Taken from Volume 28 of “Documentary History of Education in Upper Canada” Chapter XXVI–Reminiscences of Superannuated Public School Teachers”–p.255, 256
Information contributed by Jim Westcott
1853–I taught my first School in 1853 in The Township of Mariposa, in an old Log Building, without School Apparatus of any kind–a Blackboard even, no excepted.
In 1854, I moved to an adjoining Section in what was called the “Irish Settlement” which was very much like the other settlement in its disadvantages.
From 1865 to 1868, I taught in School Section Number One, Eldon, during which time I had better appliances than before. It was at this time that the Clergy Reserve Fund was distributed, and the Trustees of my School, as well as two other Sections, appropriated their share of the funds in purchasing Prizes, Maps, and Blackboards for the Schools. I was deputed to purchase the Apparatus from the Education Department; and I remember well how much assistance I received in doing so from the then Deputy Superintendent, J. G. Hodgins.
My next School was in the Township of Thorah, County of Ontario, in a place called “Egypt.”……….Afterwards I removed to School Section Number One, Thorah, in which the School House and furnishings were much the same as those in the first two schools.
In 1860, I came to the County of Simcoe where I taught for twenty years, in Schools which were much better furnished than those in which I had previously been.
Fair Valley, April 9th, 1896 D. McAlpine.
NOTE: Mr. D. McAlpine visited the Public School in S.S. No. 7, Oro, on at least two occasions–November 6th, 1889 and March 4th, 1891. He made the entries which follow in the Visitor’s Book for this school.
S.S. No. 7 Oro, Nov. 6th, 1889
Spent the greater part of the day in this School listening with pleasure to the pupils going through their various exercises and recitations.
I have great pleasure in testifying to the efficiency of the Teacher, Mr. Nolan; the exercises in every branch receives his undivided attention. The Reading, Spelling and Dictation were excellent. The pupils appear to be well posted in every branch of study.
The Section is to be congratulated in having secured the services of so efficient and painstaking a teacher, to succeed his excellent predecessor, Mr. Neil Campbell.
Mr. Nolan appears to possess a tact and skill in conveying instruction; teaching “The Young Idea How To Shoot,” and drawing out the powers of the children, that any school over which he presides, cannot fail to become a model of progress and proficiency. The order and discipline could not be excelled. We venture the assertion the school is second to none in the County.
Signed D. Calpine (Ex-Teacher)
S.S. No. 7 Oro, March 4th, 1891
Visited this School yesterday and to-day, and found it in a most healthy condition; heard the children going through their various recitations on the programme of the day, which they did from the highest to the lowest grade in the most satisfactory and pleasing manner. They were put to the most searching test, and every question however abstruse was answered with ease, expression and intelligence, giving “the reason why” in every instance. The reading, when that rare accomplishment is at a discount even among our best scholars, was exceptionally good, the pupils reading with expression and evident comprehension of that object.
The Trustees are to be congratulated on their selection of as efficient teacher as Mr. Partridge evidently is. He possesses that rare tact and skill of conveying instruction to the youthful mind, which are so rare attributes, even among our best scholars, and yet so essential to success that any school under his superintendence cannot fail of success, nor can the pupils fail to become proficient in the subject taught. Any observant person can see at a glance that Mr. Patridge is not only painstaking, but a perfect enthusiast in, and lover of his profession, drawing the latent powers and undeveloped talents of his pupils; and I am much mistaken, or your discerning Inspector will pronounce this one of the best schools under his jurisdiction.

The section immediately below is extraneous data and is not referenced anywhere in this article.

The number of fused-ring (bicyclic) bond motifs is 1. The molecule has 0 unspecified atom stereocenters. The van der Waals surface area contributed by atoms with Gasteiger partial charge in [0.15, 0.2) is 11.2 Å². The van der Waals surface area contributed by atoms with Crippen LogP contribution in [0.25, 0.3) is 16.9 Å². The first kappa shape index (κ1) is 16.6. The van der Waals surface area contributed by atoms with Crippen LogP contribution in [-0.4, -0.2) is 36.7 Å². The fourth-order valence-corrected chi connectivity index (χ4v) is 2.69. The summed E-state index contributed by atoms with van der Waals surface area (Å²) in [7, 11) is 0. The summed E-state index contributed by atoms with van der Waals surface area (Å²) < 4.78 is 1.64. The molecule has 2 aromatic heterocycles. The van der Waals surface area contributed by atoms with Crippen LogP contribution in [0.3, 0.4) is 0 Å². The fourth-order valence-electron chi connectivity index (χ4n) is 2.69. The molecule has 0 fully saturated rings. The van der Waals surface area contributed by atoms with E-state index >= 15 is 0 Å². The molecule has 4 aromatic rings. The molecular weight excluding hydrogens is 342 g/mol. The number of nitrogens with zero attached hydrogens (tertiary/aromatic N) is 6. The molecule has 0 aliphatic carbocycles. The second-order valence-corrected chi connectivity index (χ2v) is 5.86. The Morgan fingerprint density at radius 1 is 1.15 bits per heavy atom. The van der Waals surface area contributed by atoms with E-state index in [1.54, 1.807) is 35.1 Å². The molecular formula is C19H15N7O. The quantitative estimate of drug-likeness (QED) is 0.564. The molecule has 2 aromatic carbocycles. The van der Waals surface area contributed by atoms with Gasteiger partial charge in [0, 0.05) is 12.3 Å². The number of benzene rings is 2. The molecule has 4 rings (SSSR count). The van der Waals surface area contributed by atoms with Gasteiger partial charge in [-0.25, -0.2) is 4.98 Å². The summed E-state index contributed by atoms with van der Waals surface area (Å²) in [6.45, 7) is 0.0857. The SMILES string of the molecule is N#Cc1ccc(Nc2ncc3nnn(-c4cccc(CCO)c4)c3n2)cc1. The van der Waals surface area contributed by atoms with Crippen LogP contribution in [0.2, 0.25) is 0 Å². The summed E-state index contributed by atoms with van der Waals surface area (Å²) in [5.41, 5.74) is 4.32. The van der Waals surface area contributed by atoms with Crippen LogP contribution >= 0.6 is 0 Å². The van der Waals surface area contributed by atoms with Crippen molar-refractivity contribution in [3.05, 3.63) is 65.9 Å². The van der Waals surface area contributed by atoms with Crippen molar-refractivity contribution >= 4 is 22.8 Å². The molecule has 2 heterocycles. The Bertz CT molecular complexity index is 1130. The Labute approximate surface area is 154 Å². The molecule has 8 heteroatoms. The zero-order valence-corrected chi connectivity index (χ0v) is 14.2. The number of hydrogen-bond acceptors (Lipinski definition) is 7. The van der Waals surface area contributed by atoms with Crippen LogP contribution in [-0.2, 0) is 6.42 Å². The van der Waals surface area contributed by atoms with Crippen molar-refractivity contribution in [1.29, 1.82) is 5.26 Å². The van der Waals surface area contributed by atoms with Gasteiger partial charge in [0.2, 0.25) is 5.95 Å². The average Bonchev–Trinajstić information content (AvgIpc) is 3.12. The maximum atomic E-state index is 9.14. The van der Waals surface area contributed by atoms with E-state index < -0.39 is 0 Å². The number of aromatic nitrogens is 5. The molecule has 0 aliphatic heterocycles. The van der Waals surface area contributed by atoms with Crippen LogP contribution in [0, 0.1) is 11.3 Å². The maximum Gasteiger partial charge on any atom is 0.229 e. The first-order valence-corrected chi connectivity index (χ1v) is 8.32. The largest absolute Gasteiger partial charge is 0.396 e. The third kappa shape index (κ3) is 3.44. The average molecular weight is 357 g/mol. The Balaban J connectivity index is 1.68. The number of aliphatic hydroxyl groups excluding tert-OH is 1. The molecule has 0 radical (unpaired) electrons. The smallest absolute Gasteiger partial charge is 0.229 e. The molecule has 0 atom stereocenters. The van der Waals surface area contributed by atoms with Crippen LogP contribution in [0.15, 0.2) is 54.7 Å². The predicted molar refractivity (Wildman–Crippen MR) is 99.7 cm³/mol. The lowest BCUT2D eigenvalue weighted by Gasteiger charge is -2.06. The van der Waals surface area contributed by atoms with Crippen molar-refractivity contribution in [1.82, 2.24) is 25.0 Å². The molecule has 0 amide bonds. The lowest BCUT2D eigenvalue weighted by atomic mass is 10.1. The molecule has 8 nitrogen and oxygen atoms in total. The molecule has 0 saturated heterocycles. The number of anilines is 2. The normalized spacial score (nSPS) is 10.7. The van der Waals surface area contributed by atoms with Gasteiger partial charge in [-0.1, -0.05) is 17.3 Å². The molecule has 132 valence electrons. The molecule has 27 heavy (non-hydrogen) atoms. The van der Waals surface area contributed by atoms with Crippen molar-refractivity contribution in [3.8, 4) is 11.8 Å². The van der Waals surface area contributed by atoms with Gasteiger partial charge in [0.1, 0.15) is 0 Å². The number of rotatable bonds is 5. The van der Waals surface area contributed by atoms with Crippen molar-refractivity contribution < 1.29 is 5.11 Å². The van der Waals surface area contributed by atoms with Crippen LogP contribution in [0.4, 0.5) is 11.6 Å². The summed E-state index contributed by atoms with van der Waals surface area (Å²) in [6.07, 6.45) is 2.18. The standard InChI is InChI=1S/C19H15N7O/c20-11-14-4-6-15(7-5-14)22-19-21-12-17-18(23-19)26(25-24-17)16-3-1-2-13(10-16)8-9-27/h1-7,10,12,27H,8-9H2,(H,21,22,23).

Signed D. McAlpine (Ex-Teacher)
On Page 232 of Vol. 1 “Schools & Colleges of Ontario” Mr. Heavener is referred to as an Irishment of Education who succeeded the Rev. Ari Raymond as the teacher in Orillia (year not given).
The following is taken from Vol. 28 of “Documentary History of Education in Upper Canada”, Chapter XXVI- “Reminiscences of Superannuated Public School Teachers”
P. 256 (William Heavener)
1853–I came from Dublin to Toronto in the year 1853, and called at the Normal School to see Doctor Ryerson, who examined me, and sent me forthwith to Mr. Thomas Nixon of Newmarket, who was then Local Superintendent of Schools for the Counties of Ontario and York. He took me to the Township of East Gwillimbury, where I was engaged to teach in a Frame School House, capable of seating sixty pupils…………….From this School I was sent by Mr. Nixon to a place called Atherley in the Township of Mara, in which I taught Schools for a number of years.
Another School, in which I taught was in the Town of Orillia. It was a large brick building, capable of seating one hundred and fifty children, and subdivided into two apartments, one for the boys and the other for the girls. The School was well ventilated, and well furnished with Maps, and Globes, (celestial and terrestrial.)
I then went to Collingwood in the County of Simcoe, and taught in a large Frame Building, with a seating capacity for one hundred Pupils, with separate Rooms for boys and girls.
Afterwards I went back to Mara, and taught for a number of years in the old Log School Houses already mentioned……………………
The Books and Maps used in my time were those published by the Commissioners of National Education in Ireland. McGauley’s Philosophy and Arithmetic, Sullivan Dictionary of Derivations, Grammar and Geography, Thomson’s Algebra and Geometry.
Longford, April 16th, 1896 Signed William Heavener